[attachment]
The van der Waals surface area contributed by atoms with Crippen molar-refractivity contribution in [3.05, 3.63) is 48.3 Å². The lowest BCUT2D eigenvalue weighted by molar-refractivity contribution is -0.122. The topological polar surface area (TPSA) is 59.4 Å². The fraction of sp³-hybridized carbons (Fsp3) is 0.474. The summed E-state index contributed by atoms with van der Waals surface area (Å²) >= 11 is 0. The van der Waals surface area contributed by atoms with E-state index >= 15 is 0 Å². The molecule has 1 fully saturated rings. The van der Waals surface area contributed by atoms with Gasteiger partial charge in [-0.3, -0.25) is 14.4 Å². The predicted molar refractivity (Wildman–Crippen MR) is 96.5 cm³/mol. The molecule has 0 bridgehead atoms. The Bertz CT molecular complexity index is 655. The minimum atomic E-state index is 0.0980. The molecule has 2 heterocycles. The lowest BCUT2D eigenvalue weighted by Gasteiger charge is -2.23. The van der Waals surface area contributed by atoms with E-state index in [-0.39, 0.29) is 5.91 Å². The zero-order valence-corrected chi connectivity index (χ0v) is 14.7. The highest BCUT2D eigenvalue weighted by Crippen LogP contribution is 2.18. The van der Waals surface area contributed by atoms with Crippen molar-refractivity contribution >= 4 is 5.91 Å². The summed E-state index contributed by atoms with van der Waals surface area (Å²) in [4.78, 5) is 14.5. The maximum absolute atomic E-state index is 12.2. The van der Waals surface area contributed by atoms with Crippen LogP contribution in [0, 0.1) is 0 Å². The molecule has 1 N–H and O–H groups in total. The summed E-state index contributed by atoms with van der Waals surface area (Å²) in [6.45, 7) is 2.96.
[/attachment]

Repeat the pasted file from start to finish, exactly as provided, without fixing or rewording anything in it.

The van der Waals surface area contributed by atoms with Crippen molar-refractivity contribution in [3.05, 3.63) is 48.3 Å². The lowest BCUT2D eigenvalue weighted by molar-refractivity contribution is -0.122. The topological polar surface area (TPSA) is 59.4 Å². The fraction of sp³-hybridized carbons (Fsp3) is 0.474. The summed E-state index contributed by atoms with van der Waals surface area (Å²) >= 11 is 0. The van der Waals surface area contributed by atoms with E-state index >= 15 is 0 Å². The molecule has 1 fully saturated rings. The van der Waals surface area contributed by atoms with Gasteiger partial charge in [-0.3, -0.25) is 14.4 Å². The predicted molar refractivity (Wildman–Crippen MR) is 96.5 cm³/mol. The molecule has 0 bridgehead atoms. The Bertz CT molecular complexity index is 655. The minimum atomic E-state index is 0.0980. The molecule has 2 heterocycles. The lowest BCUT2D eigenvalue weighted by Gasteiger charge is -2.23. The van der Waals surface area contributed by atoms with E-state index in [-0.39, 0.29) is 5.91 Å². The zero-order valence-corrected chi connectivity index (χ0v) is 14.7. The highest BCUT2D eigenvalue weighted by Crippen LogP contribution is 2.18. The van der Waals surface area contributed by atoms with Crippen molar-refractivity contribution >= 4 is 5.91 Å². The summed E-state index contributed by atoms with van der Waals surface area (Å²) in [4.78, 5) is 14.5. The maximum absolute atomic E-state index is 12.2. The van der Waals surface area contributed by atoms with Crippen LogP contribution in [0, 0.1) is 0 Å². The molecule has 1 N–H and O–H groups in total. The summed E-state index contributed by atoms with van der Waals surface area (Å²) in [6.45, 7) is 2.96.